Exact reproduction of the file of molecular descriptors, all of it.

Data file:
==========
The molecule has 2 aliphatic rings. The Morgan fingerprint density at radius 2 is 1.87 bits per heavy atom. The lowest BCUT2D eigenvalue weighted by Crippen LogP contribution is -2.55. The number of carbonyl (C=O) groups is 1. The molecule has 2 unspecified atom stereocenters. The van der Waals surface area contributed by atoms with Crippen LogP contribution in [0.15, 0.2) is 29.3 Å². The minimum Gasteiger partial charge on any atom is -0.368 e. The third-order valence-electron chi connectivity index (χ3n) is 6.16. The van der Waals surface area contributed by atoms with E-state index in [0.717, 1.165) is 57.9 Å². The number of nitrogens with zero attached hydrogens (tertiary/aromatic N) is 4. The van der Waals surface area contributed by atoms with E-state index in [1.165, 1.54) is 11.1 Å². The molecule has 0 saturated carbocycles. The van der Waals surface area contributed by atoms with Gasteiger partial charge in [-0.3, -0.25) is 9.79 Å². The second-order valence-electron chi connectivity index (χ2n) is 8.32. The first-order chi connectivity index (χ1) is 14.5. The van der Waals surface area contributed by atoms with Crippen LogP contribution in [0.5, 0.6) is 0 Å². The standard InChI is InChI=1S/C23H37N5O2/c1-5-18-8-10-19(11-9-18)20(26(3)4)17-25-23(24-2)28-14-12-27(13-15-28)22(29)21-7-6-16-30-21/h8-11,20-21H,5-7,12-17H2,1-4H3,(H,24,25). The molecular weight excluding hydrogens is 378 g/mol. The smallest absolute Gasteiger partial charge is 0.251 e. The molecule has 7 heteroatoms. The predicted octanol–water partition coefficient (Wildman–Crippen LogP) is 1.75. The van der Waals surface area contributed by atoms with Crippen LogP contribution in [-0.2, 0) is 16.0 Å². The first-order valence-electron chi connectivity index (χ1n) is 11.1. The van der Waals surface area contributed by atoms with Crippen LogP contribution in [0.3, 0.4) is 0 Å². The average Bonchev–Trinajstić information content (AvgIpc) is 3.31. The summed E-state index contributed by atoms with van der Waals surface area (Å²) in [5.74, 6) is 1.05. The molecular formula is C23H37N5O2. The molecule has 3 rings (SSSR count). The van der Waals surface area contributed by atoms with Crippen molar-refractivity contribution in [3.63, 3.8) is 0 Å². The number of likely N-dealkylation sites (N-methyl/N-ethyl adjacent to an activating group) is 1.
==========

The molecule has 2 aliphatic rings. The Morgan fingerprint density at radius 2 is 1.87 bits per heavy atom. The lowest BCUT2D eigenvalue weighted by Crippen LogP contribution is -2.55. The number of carbonyl (C=O) groups is 1. The molecule has 2 unspecified atom stereocenters. The van der Waals surface area contributed by atoms with Crippen LogP contribution in [0.15, 0.2) is 29.3 Å². The minimum Gasteiger partial charge on any atom is -0.368 e. The third-order valence-electron chi connectivity index (χ3n) is 6.16. The van der Waals surface area contributed by atoms with E-state index in [0.717, 1.165) is 57.9 Å². The number of nitrogens with zero attached hydrogens (tertiary/aromatic N) is 4. The van der Waals surface area contributed by atoms with E-state index in [1.165, 1.54) is 11.1 Å². The molecule has 0 saturated carbocycles. The van der Waals surface area contributed by atoms with Gasteiger partial charge in [-0.3, -0.25) is 9.79 Å². The second-order valence-electron chi connectivity index (χ2n) is 8.32. The first-order chi connectivity index (χ1) is 14.5. The van der Waals surface area contributed by atoms with Crippen LogP contribution in [0.5, 0.6) is 0 Å². The standard InChI is InChI=1S/C23H37N5O2/c1-5-18-8-10-19(11-9-18)20(26(3)4)17-25-23(24-2)28-14-12-27(13-15-28)22(29)21-7-6-16-30-21/h8-11,20-21H,5-7,12-17H2,1-4H3,(H,24,25). The molecular weight excluding hydrogens is 378 g/mol. The smallest absolute Gasteiger partial charge is 0.251 e. The molecule has 7 heteroatoms. The predicted octanol–water partition coefficient (Wildman–Crippen LogP) is 1.75. The van der Waals surface area contributed by atoms with Crippen LogP contribution in [-0.2, 0) is 16.0 Å². The first-order valence-electron chi connectivity index (χ1n) is 11.1. The van der Waals surface area contributed by atoms with Crippen LogP contribution in [0.3, 0.4) is 0 Å². The average Bonchev–Trinajstić information content (AvgIpc) is 3.31. The summed E-state index contributed by atoms with van der Waals surface area (Å²) in [5.74, 6) is 1.05. The molecular formula is C23H37N5O2. The molecule has 3 rings (SSSR count). The van der Waals surface area contributed by atoms with Crippen molar-refractivity contribution in [3.63, 3.8) is 0 Å². The number of likely N-dealkylation sites (N-methyl/N-ethyl adjacent to an activating group) is 1.